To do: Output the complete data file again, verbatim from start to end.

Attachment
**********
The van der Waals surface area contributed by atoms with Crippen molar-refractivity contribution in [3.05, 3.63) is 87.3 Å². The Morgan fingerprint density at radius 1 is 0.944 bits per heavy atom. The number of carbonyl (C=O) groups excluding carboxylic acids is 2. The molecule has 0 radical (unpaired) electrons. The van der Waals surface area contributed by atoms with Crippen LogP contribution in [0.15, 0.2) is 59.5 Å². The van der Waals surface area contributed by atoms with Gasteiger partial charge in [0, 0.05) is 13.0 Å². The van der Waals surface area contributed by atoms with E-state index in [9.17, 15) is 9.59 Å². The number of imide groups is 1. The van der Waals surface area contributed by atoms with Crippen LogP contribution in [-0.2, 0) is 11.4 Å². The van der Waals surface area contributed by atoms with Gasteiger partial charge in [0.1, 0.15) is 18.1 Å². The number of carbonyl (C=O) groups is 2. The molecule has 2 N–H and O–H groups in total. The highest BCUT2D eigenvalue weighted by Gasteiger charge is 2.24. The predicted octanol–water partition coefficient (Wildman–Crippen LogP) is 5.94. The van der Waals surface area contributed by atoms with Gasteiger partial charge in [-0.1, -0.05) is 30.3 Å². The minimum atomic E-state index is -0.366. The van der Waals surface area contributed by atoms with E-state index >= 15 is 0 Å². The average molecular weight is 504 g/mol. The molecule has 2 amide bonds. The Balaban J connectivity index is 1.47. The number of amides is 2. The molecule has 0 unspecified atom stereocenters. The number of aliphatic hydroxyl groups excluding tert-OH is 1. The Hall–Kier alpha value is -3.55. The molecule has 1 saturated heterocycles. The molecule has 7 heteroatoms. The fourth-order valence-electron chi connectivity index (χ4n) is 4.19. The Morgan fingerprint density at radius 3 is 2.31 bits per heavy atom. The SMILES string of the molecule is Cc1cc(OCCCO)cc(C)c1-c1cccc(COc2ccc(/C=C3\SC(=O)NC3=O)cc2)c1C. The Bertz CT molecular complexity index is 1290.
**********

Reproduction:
The van der Waals surface area contributed by atoms with Crippen molar-refractivity contribution in [3.05, 3.63) is 87.3 Å². The Morgan fingerprint density at radius 1 is 0.944 bits per heavy atom. The number of carbonyl (C=O) groups excluding carboxylic acids is 2. The molecule has 0 radical (unpaired) electrons. The van der Waals surface area contributed by atoms with Crippen LogP contribution in [0.15, 0.2) is 59.5 Å². The van der Waals surface area contributed by atoms with Gasteiger partial charge in [0, 0.05) is 13.0 Å². The van der Waals surface area contributed by atoms with E-state index in [9.17, 15) is 9.59 Å². The number of imide groups is 1. The van der Waals surface area contributed by atoms with Crippen LogP contribution in [-0.2, 0) is 11.4 Å². The van der Waals surface area contributed by atoms with Gasteiger partial charge in [0.1, 0.15) is 18.1 Å². The number of carbonyl (C=O) groups is 2. The molecule has 2 N–H and O–H groups in total. The highest BCUT2D eigenvalue weighted by Gasteiger charge is 2.24. The predicted octanol–water partition coefficient (Wildman–Crippen LogP) is 5.94. The van der Waals surface area contributed by atoms with Gasteiger partial charge in [-0.1, -0.05) is 30.3 Å². The minimum atomic E-state index is -0.366. The van der Waals surface area contributed by atoms with E-state index >= 15 is 0 Å². The average molecular weight is 504 g/mol. The molecule has 2 amide bonds. The Balaban J connectivity index is 1.47. The number of amides is 2. The molecule has 0 unspecified atom stereocenters. The number of aliphatic hydroxyl groups excluding tert-OH is 1. The Hall–Kier alpha value is -3.55. The molecule has 1 saturated heterocycles. The molecule has 7 heteroatoms. The fourth-order valence-electron chi connectivity index (χ4n) is 4.19. The Morgan fingerprint density at radius 3 is 2.31 bits per heavy atom. The SMILES string of the molecule is Cc1cc(OCCCO)cc(C)c1-c1cccc(COc2ccc(/C=C3\SC(=O)NC3=O)cc2)c1C. The Bertz CT molecular complexity index is 1290.